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Westpac issues stark $3,000 warning to millions

·2-min read
Australian currency fanned out and the Westpac symbol
Westpac has said young Aussies are almost twice as likely to fall victim to a scam (Source: Getty)

More than 1 million Australians have been scammed in the last 12 months with the average victim losing $3,000, a major bank has revealed while calling on Australians to exercise caution.

While older Australians have historically been more likely to fall for scams, the new Westpac research revealed younger generations were nearly twice as likely to have been targeted during COVID-19.

One in ten of those under the age of 30 said they were impacted by a scam in the past year, compared to just 6 per cent of their older counterparts.

The research also revealed the types of scams that Aussies are increasingly falling victim to.

Remote access scams increased 370 per cent over the last year. However, investment scams continue to pose the greatest concern by number of reports, and have increased 180 per cent.

“With more people working from home and shopping online during restrictions, coupled with the fact it’s also tax season, we’re seeing a rise in scams impersonating businesses or that threaten you into sharing personal information,” Westpac head of fraud, Ben Young said.

The bank reported an uptick in victims being targeted through emails (up 72 per cent), social media (up 40 per cent), websites (up 36 per cent) and smartphone apps (up 33 per cent).

There has also been a big uptick in investment scams using false celebrity endorsements, or too-good-to-be-true cryptocurrency offers enticing people looking for additional income or quick cash.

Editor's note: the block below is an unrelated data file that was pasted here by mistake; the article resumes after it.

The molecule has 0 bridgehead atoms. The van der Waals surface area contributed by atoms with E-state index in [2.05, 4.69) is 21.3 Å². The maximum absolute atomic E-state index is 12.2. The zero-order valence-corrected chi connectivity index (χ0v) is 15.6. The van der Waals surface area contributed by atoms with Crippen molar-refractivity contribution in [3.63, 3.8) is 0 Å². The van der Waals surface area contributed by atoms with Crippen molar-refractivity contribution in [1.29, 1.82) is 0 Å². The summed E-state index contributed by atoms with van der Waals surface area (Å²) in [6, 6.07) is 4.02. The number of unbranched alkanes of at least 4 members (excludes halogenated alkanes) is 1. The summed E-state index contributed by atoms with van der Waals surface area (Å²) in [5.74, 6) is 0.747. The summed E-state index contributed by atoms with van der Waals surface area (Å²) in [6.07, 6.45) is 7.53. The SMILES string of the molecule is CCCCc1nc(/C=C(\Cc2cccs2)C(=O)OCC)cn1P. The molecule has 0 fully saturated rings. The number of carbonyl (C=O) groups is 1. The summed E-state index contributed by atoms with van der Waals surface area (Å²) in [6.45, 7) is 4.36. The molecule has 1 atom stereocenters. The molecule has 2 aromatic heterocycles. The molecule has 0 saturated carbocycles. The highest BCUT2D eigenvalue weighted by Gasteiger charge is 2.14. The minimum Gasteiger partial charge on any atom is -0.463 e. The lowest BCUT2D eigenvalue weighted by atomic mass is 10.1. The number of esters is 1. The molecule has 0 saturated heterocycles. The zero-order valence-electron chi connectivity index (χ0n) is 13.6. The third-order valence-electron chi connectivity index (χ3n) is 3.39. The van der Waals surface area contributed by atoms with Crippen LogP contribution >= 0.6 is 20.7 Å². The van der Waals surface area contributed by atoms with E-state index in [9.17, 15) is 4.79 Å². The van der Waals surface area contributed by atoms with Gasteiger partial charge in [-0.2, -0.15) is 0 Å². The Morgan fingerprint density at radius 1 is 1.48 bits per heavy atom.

Financial and emotional loss

The research comes as new Westpac data shows the number of reported scams from customers has doubled in the past year.

“Each month Westpac intervenes on more than 6,000 transactions and prevents more than $2 million being lost to scammers across its banking channels – protecting customers whether they’re using mobile or online banking, making online purchases or transacting in one of our branches.”

3 ways to avoid a scam

There are a number of things you can put in place for an added layer of protection, Westpac said.

These include:

  • Turn on mobile push notifications so you can track your bank transactions in real-time. If something looks suspicious, you can report it straight away.

  • If a card is lost or stolen, customers can apply an instant block through Westpac’s online and mobile banking to prevent any unauthorised purchases and have a new card issued.

  • Some smartphones offer a feature that will warn you if an unknown caller is a potential scammer.

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